NFL May Finally Take Domestic Violence Issues Seriously

Mike FreemanNFL National Lead WriterAugust 13, 2014

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The NFL knows. It knows that when it comes to the ugliness of its players beating the crap out of women, its response has been woeful. As in terrible. As in abysmal.

That might soon change. It might soon change in a huge way.

Bleacher Report was able to confirm a story from Mark Maske of The Washington Post that states the NFL is considering stronger penalties for its players involved in domestic violence cases. A first offense would receive a four- to six-game suspension. A second offense would result in a possible one-year ban.

If this goes through—and we are potentially months away from it being put into practical use—it would be a landmark move by the NFL. Two sources familiar with the situation confirmed the league is strongly considering this.

NFL spokesman Greg Aiello declined to comment on specifics but told Bleacher Report: "We are always looking to evolve and improve our policies and programs on all issues." 

CHANTILLY, VA - MARCH 02:  NFL Senior VP of Public Relations Greg Aiello briefs the media after a meeting with NFL owners at a hotel  on March 2, 2011 in Chantilly, Virginia. The NFL owners are meeting in Chantilly to discuss negotiations with the players
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This is not a PR gimmick, from what I can gather. This is real, and there's a good chance this goes through. The union will have to give at least tacit approval, but I can't imagine them fighting something like this. It's a rule that's needed. It's a rule that's long been needed.

What's interesting about the NFL's proposal is that it doesn't slowly escalate the way other punishments do. It goes from a stiff first offense to basically a near-banishment.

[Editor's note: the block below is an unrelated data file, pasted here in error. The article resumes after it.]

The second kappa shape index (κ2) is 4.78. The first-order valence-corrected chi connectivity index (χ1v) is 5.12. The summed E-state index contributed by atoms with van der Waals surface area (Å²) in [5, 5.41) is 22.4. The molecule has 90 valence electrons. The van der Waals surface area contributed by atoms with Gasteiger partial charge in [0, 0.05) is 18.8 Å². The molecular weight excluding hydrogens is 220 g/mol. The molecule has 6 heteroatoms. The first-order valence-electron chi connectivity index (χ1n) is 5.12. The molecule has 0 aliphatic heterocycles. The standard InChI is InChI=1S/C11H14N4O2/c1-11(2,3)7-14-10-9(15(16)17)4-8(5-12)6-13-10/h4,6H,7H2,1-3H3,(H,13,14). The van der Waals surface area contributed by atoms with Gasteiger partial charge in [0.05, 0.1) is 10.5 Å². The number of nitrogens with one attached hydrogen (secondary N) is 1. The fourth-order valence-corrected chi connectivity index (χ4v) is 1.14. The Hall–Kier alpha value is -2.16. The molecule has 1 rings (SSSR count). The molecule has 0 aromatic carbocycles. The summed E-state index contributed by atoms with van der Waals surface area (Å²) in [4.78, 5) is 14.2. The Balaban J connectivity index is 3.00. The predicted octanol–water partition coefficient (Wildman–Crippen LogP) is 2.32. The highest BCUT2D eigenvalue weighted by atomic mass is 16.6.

That's significant because the league has recently been accused of tolerating the physical abuse of women. This potentially shows there is no tolerance for domestic violence. If this rule is enacted, it's smart and hearty. There's teeth there.

OWINGS MILLS, MD - MAY 23:  Running back Ray Rice of the Baltimore Ravens addresses a news conference with his wife Janay (not pictured) at the Ravens training center on May 23, 2014 in Owings Mills, Maryland. Rice spoke publicly for the first time since
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It is true that if this occurs, it was because the NFL was basically shamed into it by the disgraceful two-game ban of Ray Rice for knocking his then-fiancee unconscious. The NFL was correctly and roundly destroyed from almost every corner of the country, from tweet to shining tweet. The lack of serious punishment pushed this story out of the sports universe and onto morning news shows and the front pages of websites everywhere.

The NFL still deserves credit. They could have just let all of this die down and moved on. But the league circled back and will likely address what was a large gap in its disciplinary policies.

Stiffening penalties would also eliminate the ridiculousness of the gap between how a player is suspended more harshly for smoking pot than knocking a woman out. The drug policies are mandated by the collective bargaining agreement, and that apparent difference isn't the fault of the NFL, but it nonetheless makes the league look buffoonish.

EAST RUTHERFORD, NJ - FEBRUARY 02:  National Football League Commissioner Roger Goodell is shown prior to Super Bowl XLVIII between the Denver Broncos and the Seattle Seahawks at MetLife Stadium on February 2, 2014 in East Rutherford, New Jersey.  (Photo
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What I have noticed with the majority of players is that they are terrified of lengthy suspensions. A player will risk taking PEDs to gain a competitive advantage because the potential consequence is a handful of games, while the reward is a dramatic uptick in speed and strength.

But a yearlong suspension scares the hell out of players. I believe such a rule would prevent domestic violence and could potentially save a woman's life.

Such a powerful suspension would serve as a calming agent for a player who might have, in the past, not given a damn if he hit a woman. Because in the past, if he was convicted of a domestic violence offense, he had no fear of any type of serious suspension.

Now he does.

Hopefully the NFL will follow through on this, and I believe the league will.

Because the NFL knows. It knows that when it comes to the ugliness of its players beating the crap out of women, the league's response has been woeful.

That could soon change. Thankfully.